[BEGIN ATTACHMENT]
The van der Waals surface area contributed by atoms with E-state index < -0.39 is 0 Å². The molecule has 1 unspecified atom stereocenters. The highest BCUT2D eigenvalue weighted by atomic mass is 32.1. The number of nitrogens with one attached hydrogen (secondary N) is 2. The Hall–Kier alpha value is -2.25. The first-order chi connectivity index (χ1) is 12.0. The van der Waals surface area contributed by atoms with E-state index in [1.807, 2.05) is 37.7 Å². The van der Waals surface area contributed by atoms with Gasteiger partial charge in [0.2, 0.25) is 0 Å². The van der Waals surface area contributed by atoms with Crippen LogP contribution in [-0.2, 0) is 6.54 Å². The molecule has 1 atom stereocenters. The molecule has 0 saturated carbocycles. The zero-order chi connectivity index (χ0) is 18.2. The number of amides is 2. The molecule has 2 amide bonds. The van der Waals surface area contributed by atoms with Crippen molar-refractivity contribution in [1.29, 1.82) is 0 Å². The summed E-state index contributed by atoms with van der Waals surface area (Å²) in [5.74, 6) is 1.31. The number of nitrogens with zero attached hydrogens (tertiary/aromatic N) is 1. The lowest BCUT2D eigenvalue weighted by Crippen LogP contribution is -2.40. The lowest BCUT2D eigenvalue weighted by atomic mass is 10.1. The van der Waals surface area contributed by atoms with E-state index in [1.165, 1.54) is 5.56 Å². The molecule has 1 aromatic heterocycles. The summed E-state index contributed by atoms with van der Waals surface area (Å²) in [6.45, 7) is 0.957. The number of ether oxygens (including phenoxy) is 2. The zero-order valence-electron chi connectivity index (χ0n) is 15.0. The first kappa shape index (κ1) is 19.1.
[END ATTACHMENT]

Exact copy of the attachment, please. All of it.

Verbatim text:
The van der Waals surface area contributed by atoms with E-state index < -0.39 is 0 Å². The molecule has 1 unspecified atom stereocenters. The highest BCUT2D eigenvalue weighted by atomic mass is 32.1. The number of nitrogens with one attached hydrogen (secondary N) is 2. The Hall–Kier alpha value is -2.25. The first-order chi connectivity index (χ1) is 12.0. The van der Waals surface area contributed by atoms with E-state index in [1.807, 2.05) is 37.7 Å². The van der Waals surface area contributed by atoms with Gasteiger partial charge in [0.2, 0.25) is 0 Å². The van der Waals surface area contributed by atoms with Crippen LogP contribution in [-0.2, 0) is 6.54 Å². The molecule has 1 atom stereocenters. The molecule has 0 saturated carbocycles. The zero-order chi connectivity index (χ0) is 18.2. The number of amides is 2. The molecule has 2 amide bonds. The van der Waals surface area contributed by atoms with Crippen molar-refractivity contribution in [1.29, 1.82) is 0 Å². The summed E-state index contributed by atoms with van der Waals surface area (Å²) in [5.74, 6) is 1.31. The number of nitrogens with zero attached hydrogens (tertiary/aromatic N) is 1. The lowest BCUT2D eigenvalue weighted by Crippen LogP contribution is -2.40. The lowest BCUT2D eigenvalue weighted by atomic mass is 10.1. The van der Waals surface area contributed by atoms with E-state index in [1.165, 1.54) is 5.56 Å². The molecule has 1 aromatic heterocycles. The summed E-state index contributed by atoms with van der Waals surface area (Å²) in [6.45, 7) is 0.957. The number of ether oxygens (including phenoxy) is 2. The zero-order valence-electron chi connectivity index (χ0n) is 15.0. The first kappa shape index (κ1) is 19.1.